Today, I got a chance to meet an Odiya folk singer and legend, who I have longed to meet in person from my childhood. It was a function to felicitate Odiya Padmashree winners and celebrate Nuakhai. Nuakhai, or Nuankhai, is an agricultural festival mainly observed by people of Western Odisha in India. Nuakhai is observed to welcome the new rice of the season. Personally for me, it was also a tribute to Odisha’s folk culture.

Sadly, very few people know the original singers of Rangabati – Padmashree Dr Jitendra Haripal and Krishna Patel who hail from a tribal village of Odisha. I paid him my obiesance with a rather heavy heart . Folk singers struggle so much to keep our Odiya folk culture alive, that too, in very poor conditions.

The song Rangabati is an identity of the Odiya culture and a gem of India. We all might have heard many cover songs of Rangabati. The Coke Studio remix attempted it too, a few years back. They have definitely repackaged and created a new identity and further popularised the song on social media. With due respect to commercial remix makers, there is no match to the mula (root, in Odiya) creator team. All the more, when the original song defines the pulse of the state of Odisha.

Padmashree Dr. Jitendra Haripal is a beacon of a passionate art. He comes from a backward and very poor Dalit community. He taught himself the art while ploughing on the fields of Odisha as he helped his father, an agricultural labourer. An eminent personality once said of him, “His voice literally comes from the soil of Odisha.”

His story should inspire us to do the right things for the betterment of our respective folk culture, more so to protect their rights in a digital era. As we know, with digital reach and power comes responsibility… and humility should follow naturally. This becomes even more imperative when it comes to people coming from tribal belts with very little access to resources.

Photo courtesy: Manas Pattnaik

I was told that my point might raise a lot of dust, perhaps from the fans of cover singers. I believe the issue can be amicably addressed. Did the Coke Studio guys ever intend to give a chance to the original singers to come and sing on their podium? Especially, the contemporary Coke Studio singers, originally hailing from Odiya background and claiming to have grown up with this song!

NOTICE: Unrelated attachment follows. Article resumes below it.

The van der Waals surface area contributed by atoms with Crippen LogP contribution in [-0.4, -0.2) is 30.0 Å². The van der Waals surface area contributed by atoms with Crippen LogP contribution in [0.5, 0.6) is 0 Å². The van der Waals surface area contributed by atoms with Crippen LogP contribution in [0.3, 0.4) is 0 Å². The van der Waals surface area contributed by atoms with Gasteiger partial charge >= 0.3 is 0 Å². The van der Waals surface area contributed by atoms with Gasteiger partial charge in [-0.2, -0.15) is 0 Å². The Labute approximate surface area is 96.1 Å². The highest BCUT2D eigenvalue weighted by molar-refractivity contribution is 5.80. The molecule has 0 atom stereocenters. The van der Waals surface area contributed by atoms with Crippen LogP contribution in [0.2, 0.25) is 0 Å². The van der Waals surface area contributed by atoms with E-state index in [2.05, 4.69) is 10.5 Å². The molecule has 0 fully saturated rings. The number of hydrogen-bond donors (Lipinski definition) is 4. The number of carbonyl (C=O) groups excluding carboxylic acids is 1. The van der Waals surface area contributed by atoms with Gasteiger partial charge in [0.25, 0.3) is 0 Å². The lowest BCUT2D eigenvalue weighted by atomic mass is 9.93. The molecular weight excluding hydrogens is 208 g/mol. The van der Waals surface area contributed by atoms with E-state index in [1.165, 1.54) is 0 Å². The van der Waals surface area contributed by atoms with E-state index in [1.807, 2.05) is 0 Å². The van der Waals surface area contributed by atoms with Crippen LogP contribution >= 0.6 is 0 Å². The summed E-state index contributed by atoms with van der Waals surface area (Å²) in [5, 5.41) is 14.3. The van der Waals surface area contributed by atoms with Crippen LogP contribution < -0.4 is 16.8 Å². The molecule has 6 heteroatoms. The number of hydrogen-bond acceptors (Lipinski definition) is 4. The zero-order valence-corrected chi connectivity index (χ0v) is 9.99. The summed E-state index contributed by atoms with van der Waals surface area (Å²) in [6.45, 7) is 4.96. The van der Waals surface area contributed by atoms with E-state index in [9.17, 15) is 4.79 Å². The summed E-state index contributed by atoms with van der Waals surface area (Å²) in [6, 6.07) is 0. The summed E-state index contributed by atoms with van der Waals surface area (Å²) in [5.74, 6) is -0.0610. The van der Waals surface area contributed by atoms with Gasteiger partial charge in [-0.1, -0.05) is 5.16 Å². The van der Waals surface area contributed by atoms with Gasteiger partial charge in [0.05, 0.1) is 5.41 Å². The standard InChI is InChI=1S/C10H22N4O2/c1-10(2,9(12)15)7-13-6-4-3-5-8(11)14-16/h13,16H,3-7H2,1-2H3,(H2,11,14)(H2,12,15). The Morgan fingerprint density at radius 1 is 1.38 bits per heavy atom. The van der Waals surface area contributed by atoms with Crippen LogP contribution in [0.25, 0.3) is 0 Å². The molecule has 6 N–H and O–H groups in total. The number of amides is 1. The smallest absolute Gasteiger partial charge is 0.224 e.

Needless, to say a degree of discretion was expected from our national singers of repute who do the cover songs. It’s quite sad not many fans of those cover songs even think about it. These are the contemporary singers who are entrusted to setting high standards in arts. As educated Odiyas, they should have done their bit of research to give credits. It seems that, in the race to popularity and commercial windfall, our contemporary artists completely forget the right thing to do. It does happen to the best of people. Be that as it may, there are possible remedies that can help correct that.

As disciples eager to learn, it will be pleasant to see if Coke Studio team, led by the esteemed Odiya singers, invite Padmashree Dr. Jitendra Haripal  and fuse the song  with his permission. There is no shame in learning from the “Master” himself; rather, it’s a proud moment. That will be a graceful gesture of respect and might make amends to some degree. This will create precedence for other commercial re-mixers from flagrantly violating IPR (intellectual property rights). Notwithstanding, IPR is itself nascent in India as of now.

My earnest submission is to not use such legendary songs (jewels of India) so indiscreetly and loosely without express permission. As educated citizens we should respect copyright and not unabashedly dole out “after the fact” excuses. In legal parlance, this situation falls into the category of “prior art” and “copyright infringement” clause of intellectual property rights law. Quite a flagrant violation of law if used for commercial purposes even if unintentionally! There are many legal nuances but let’s work from a trust and moral conscientious level. Let’s keep it simple.

We should figure out something soon to create a “digital sanctuary” for Indian folk culture. While as an individual, I am happy to take the lead and do my bit alongside the government, but people reaching out to collaborate will be highly appreciated by all concerned.

Padmashree Dr. Jitendra Haripal is of the opinion that if there is no struggle, there is no experience. This is so relevant, especially, when we see that there is, indeed, no match to our true folk artists. And, in that capacity, they deserve a certain amount of respect; and, responsibility needs to be exercised by the entire food chain of re-mixers for commercial use. As educated Indians we owe it to our folk community. We will do well to remember that remixes come and go, true art is there to stay.

In conclusion, an earnest request to all the willing listeners – there is an urgent need to empower those who don’t know how to protect their art. They need  empathy, encouragement and education in order to avail the opportunity of digital medium rather than remain a bystander while others help themselves, commercially and otherwise, with their art, WITHOUT THEIR PERMISSION.